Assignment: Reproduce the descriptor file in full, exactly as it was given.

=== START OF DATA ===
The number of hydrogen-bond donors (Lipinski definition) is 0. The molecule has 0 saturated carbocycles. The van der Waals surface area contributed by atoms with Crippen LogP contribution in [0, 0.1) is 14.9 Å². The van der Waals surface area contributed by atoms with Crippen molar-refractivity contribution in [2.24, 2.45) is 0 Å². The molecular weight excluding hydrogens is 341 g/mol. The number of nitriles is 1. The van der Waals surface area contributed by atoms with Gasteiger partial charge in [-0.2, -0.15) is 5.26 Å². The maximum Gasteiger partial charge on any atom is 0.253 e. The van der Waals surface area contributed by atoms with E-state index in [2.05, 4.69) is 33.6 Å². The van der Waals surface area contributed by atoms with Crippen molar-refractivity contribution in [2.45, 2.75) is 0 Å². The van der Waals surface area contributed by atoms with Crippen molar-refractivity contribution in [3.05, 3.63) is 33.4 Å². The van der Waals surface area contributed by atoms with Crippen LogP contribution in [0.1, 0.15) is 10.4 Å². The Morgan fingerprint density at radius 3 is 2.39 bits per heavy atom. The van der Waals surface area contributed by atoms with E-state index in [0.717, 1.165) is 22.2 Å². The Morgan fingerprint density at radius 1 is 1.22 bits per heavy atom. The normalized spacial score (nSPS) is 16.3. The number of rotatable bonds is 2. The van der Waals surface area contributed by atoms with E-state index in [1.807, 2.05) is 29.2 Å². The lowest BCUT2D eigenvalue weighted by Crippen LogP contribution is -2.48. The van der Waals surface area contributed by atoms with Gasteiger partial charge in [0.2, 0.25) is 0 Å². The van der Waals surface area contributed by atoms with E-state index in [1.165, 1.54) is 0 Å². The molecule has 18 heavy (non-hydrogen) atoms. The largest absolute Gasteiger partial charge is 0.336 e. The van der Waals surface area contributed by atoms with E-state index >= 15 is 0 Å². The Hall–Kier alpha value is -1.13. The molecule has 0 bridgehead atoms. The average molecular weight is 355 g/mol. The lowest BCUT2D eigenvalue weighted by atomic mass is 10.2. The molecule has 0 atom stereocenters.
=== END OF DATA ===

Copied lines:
The number of hydrogen-bond donors (Lipinski definition) is 0. The molecule has 0 saturated carbocycles. The van der Waals surface area contributed by atoms with Crippen LogP contribution in [0, 0.1) is 14.9 Å². The van der Waals surface area contributed by atoms with Crippen molar-refractivity contribution in [2.24, 2.45) is 0 Å². The molecular weight excluding hydrogens is 341 g/mol. The number of nitriles is 1. The van der Waals surface area contributed by atoms with Gasteiger partial charge in [-0.2, -0.15) is 5.26 Å². The maximum Gasteiger partial charge on any atom is 0.253 e. The van der Waals surface area contributed by atoms with E-state index in [2.05, 4.69) is 33.6 Å². The van der Waals surface area contributed by atoms with Crippen molar-refractivity contribution in [2.45, 2.75) is 0 Å². The van der Waals surface area contributed by atoms with Crippen molar-refractivity contribution in [3.05, 3.63) is 33.4 Å². The van der Waals surface area contributed by atoms with Crippen LogP contribution in [0.1, 0.15) is 10.4 Å². The Morgan fingerprint density at radius 3 is 2.39 bits per heavy atom. The van der Waals surface area contributed by atoms with E-state index in [0.717, 1.165) is 22.2 Å². The Morgan fingerprint density at radius 1 is 1.22 bits per heavy atom. The normalized spacial score (nSPS) is 16.3. The number of rotatable bonds is 2. The van der Waals surface area contributed by atoms with E-state index in [1.807, 2.05) is 29.2 Å². The lowest BCUT2D eigenvalue weighted by Crippen LogP contribution is -2.48. The van der Waals surface area contributed by atoms with Gasteiger partial charge in [0.2, 0.25) is 0 Å². The van der Waals surface area contributed by atoms with E-state index in [1.165, 1.54) is 0 Å². The molecule has 18 heavy (non-hydrogen) atoms. The largest absolute Gasteiger partial charge is 0.336 e. The van der Waals surface area contributed by atoms with E-state index >= 15 is 0 Å². The Hall–Kier alpha value is -1.13. The molecule has 0 bridgehead atoms. The average molecular weight is 355 g/mol. The lowest BCUT2D eigenvalue weighted by atomic mass is 10.2. The molecule has 0 atom stereocenters.